Sorry, you need to enable JavaScript to visit this website.

Elementary Probability

  • The International Statistical Literacy Project (ISLP) puts out a newsletter bimonthly. According to ISLP, "The mission of the International Statistical Literacy Project (ISLP) is to support, create and participate in statistical literacy activities and promotion around the world." This newsletter is a way to get information out to those interested.
    0
    No votes yet
  • A song to teach various concepts in probability. Written by Mary Pat Campbell for Mathcamp 2002 at Colorado College. May be sung to the tune of "Take a Chance on Me" by ABBA. Musical accompaniment realization by Joshua Lintz and vocals by Mariana Sandoval from University of Texas at El Paso.

    5
    Average: 5 (1 vote)
  • I failed math twice, never fully grasping probability theory. I mean, first off, who cares if you pick a black ball or a white ball out of the bag? And second, if you're bent over about the color, don't leave it to chance. Look in the damn bag and pick the color you want. is a quote by the fictional bounty hunter Stephanie Plum; a character of American novelist Janet Evanovich (1943-). The quote is from the 2002 novel "Hard Eight."

    0
    No votes yet
  • A cartoon to teach about the interpretation of confidence statements. The cartoon plays on the idea of what would happen if the same process was repeated over-and-over again. Cartoon by John Landers (www.landers.co.uk) based on an idea from Dennis Pearl (The Ohio State University). Free to use in the classroom and on course web sites.

    4
    Average: 4 (1 vote)
  • The primary themes of this parody involve elementary probability and the importance of graphical summaries. It may be sung to the tune of "Big Yellow Taxi" by Canadian songwriter Joni Mitchell, 1970. Musical accompaniment realization and vocals are by Joshua Lintz from University of Texas at El Paso.

    0
    No votes yet
  • There is no alchemy of probabilities that will change ignorance into knowledge. A quote by American psychologist Edwin G. Boring found in "The logic of the Normal Law of error in mental measurement" published in "The American Journal of Psychology" page 1, volume 31, 1920.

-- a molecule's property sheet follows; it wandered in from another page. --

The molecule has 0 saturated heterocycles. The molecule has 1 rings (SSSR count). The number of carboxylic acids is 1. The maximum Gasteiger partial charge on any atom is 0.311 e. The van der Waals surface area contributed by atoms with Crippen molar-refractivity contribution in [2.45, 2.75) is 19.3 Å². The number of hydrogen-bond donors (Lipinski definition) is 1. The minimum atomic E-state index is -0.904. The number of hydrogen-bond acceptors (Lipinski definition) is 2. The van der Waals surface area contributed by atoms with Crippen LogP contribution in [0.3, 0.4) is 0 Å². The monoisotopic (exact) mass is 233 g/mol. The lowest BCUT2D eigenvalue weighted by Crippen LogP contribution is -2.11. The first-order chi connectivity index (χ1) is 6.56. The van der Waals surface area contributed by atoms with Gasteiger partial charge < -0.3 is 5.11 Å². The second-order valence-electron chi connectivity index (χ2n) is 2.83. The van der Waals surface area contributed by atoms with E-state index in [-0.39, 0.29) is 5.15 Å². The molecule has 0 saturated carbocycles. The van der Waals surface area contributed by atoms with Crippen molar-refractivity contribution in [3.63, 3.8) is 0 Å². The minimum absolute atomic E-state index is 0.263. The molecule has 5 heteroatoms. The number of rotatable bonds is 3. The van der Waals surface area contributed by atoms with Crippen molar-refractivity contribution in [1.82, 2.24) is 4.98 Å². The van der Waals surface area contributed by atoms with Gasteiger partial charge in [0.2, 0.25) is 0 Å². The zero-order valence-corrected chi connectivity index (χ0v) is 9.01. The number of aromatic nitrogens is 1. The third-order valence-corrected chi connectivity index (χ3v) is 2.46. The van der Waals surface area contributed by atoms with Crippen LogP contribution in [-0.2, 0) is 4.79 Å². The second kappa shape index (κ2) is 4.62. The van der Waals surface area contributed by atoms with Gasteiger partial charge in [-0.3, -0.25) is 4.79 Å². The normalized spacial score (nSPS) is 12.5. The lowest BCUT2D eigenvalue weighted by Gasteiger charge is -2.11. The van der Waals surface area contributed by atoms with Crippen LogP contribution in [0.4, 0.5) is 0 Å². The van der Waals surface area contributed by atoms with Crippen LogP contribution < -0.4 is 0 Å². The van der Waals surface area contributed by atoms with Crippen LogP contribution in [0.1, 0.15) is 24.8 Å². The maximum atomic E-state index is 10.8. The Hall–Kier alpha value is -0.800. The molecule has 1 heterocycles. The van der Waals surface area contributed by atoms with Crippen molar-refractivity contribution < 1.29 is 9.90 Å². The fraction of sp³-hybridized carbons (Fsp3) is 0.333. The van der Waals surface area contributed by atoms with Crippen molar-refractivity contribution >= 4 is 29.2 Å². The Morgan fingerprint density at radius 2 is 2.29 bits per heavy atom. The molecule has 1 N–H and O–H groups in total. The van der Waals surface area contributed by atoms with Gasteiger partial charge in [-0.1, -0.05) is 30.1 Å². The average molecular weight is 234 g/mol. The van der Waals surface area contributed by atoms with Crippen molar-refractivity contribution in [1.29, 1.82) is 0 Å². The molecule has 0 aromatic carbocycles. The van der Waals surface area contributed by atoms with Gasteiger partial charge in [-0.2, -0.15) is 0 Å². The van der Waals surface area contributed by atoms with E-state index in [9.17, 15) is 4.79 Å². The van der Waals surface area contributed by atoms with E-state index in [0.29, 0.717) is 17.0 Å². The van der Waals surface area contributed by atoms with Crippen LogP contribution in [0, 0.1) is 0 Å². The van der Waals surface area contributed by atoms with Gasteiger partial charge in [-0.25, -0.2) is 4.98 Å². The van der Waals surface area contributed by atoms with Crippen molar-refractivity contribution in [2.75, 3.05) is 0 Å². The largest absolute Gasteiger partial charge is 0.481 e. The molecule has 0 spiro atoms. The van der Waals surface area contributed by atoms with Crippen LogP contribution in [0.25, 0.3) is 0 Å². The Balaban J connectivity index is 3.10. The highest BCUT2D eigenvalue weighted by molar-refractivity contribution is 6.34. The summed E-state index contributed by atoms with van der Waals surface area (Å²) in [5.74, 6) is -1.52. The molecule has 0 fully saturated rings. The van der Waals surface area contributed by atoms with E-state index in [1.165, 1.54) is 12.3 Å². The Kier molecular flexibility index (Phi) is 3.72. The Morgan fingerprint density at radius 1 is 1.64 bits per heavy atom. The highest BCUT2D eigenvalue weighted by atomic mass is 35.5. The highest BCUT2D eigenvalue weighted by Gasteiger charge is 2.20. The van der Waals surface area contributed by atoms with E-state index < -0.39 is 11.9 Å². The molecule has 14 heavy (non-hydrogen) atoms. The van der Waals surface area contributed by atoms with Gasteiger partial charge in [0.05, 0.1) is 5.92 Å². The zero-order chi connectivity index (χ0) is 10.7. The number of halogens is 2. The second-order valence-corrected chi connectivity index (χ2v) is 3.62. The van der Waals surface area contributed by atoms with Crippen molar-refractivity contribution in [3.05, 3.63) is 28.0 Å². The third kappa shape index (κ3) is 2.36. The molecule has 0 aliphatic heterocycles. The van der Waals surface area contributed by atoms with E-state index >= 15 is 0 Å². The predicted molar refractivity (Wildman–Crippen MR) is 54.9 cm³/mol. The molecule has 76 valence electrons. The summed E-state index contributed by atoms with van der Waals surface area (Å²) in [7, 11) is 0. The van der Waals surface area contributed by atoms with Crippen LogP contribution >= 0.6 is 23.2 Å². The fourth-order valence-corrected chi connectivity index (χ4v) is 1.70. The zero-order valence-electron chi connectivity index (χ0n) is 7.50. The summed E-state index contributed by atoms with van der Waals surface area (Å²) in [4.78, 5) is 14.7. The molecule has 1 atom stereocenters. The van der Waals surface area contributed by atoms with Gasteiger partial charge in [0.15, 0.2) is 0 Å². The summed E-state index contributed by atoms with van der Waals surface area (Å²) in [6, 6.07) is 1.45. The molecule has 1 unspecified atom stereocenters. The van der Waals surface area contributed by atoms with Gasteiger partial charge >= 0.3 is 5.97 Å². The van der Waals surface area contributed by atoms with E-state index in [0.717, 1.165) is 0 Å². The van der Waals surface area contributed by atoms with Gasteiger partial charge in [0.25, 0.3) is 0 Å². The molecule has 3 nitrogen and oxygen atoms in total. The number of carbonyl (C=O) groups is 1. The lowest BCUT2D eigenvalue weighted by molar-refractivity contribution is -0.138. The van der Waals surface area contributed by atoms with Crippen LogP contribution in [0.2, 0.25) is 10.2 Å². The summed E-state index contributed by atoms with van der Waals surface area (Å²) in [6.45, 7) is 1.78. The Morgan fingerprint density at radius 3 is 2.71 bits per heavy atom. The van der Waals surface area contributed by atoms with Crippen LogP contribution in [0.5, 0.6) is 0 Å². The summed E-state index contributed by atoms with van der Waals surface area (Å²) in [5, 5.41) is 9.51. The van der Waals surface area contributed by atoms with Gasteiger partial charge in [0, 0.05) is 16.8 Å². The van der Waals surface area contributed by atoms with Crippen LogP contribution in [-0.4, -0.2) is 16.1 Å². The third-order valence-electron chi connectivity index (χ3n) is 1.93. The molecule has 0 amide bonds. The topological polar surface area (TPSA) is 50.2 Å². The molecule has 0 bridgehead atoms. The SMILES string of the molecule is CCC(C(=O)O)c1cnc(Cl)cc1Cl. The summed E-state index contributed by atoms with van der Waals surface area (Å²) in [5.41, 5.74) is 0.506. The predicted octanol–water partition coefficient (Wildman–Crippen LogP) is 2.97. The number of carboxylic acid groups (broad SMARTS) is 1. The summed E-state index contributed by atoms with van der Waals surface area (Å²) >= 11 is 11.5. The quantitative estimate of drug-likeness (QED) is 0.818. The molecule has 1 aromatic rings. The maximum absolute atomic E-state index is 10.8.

0
    No votes yet
  • A cartoon to teach ideas of elementary probability. Cartoon by John Landers (www.landers.co.uk) based on an idea from Dennis Pearl (The Ohio State University). Free to use in the classroom and on course web sites.

    5
    Average: 5 (1 vote)
  • A cartoon to teach ideas of conditional probability. Cartoon by John Landers (www.landers.co.uk) based on an idea from Dennis Pearl (The Ohio State University). Free to use in the classroom and on course web sites.

    4
    Average: 4 (1 vote)
  • This activity allows students to explore the relationship between sample size and the variability of the sampling distribution of the mean. Students use a Java applet to specify the shape of the "parent" distribution and two sample sizes. The simulation then samples from the parent distribution to approximate the sampling distributions for the two sample sizes. Students can see both sampling distributions at the same time making them easy to compare. The activity also allows students to determine the probability of extreme sample means for the different sample sizes so that they can discover that small sample sizes are much more likely than large samples to produce extreme values. Keywords: sampling distribution, sample size, simulation
    0
    No votes yet
  • This hands-on activity is appropriate for a lab or discussion section for an introductory statistics class, with 8 to 40 students. Each student performs a binomial experiment and computes a confidence interval for the true binomial probability. Teams of four students combine their results into one confidence interval, then the entire class combines results into one confidence interval. Results are displayed graphically on an overhead transparency, much like confidence intervals would be displayed in a meta-analysis. Results are discussed and generalized to larger issues about estimating binomial proportions/probabilities.
    0
    No votes yet

Pages

register